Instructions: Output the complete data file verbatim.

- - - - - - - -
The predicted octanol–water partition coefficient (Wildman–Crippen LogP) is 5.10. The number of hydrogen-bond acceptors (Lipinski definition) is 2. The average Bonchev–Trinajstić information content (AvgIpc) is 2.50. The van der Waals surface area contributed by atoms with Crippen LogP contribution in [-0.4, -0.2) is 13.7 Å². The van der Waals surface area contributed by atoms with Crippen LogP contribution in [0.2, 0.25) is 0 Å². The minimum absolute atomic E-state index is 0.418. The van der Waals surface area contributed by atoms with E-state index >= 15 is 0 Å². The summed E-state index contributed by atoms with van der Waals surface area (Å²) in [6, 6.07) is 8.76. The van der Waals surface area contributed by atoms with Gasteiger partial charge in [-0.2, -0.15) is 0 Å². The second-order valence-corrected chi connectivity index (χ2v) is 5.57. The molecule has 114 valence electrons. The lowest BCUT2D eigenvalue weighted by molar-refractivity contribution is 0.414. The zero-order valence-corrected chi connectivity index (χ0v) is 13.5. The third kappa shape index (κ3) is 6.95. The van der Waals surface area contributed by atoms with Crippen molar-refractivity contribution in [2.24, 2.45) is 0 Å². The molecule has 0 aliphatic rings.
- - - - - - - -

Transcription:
The predicted octanol–water partition coefficient (Wildman–Crippen LogP) is 5.10. The number of hydrogen-bond acceptors (Lipinski definition) is 2. The average Bonchev–Trinajstić information content (AvgIpc) is 2.50. The van der Waals surface area contributed by atoms with Crippen LogP contribution in [-0.4, -0.2) is 13.7 Å². The van der Waals surface area contributed by atoms with Crippen LogP contribution in [0.2, 0.25) is 0 Å². The minimum absolute atomic E-state index is 0.418. The van der Waals surface area contributed by atoms with E-state index >= 15 is 0 Å². The summed E-state index contributed by atoms with van der Waals surface area (Å²) in [6, 6.07) is 8.76. The van der Waals surface area contributed by atoms with Gasteiger partial charge in [-0.2, -0.15) is 0 Å². The second-order valence-corrected chi connectivity index (χ2v) is 5.57. The molecule has 114 valence electrons. The lowest BCUT2D eigenvalue weighted by molar-refractivity contribution is 0.414. The zero-order valence-corrected chi connectivity index (χ0v) is 13.5. The third kappa shape index (κ3) is 6.95. The van der Waals surface area contributed by atoms with Crippen molar-refractivity contribution in [2.24, 2.45) is 0 Å². The molecule has 0 aliphatic rings.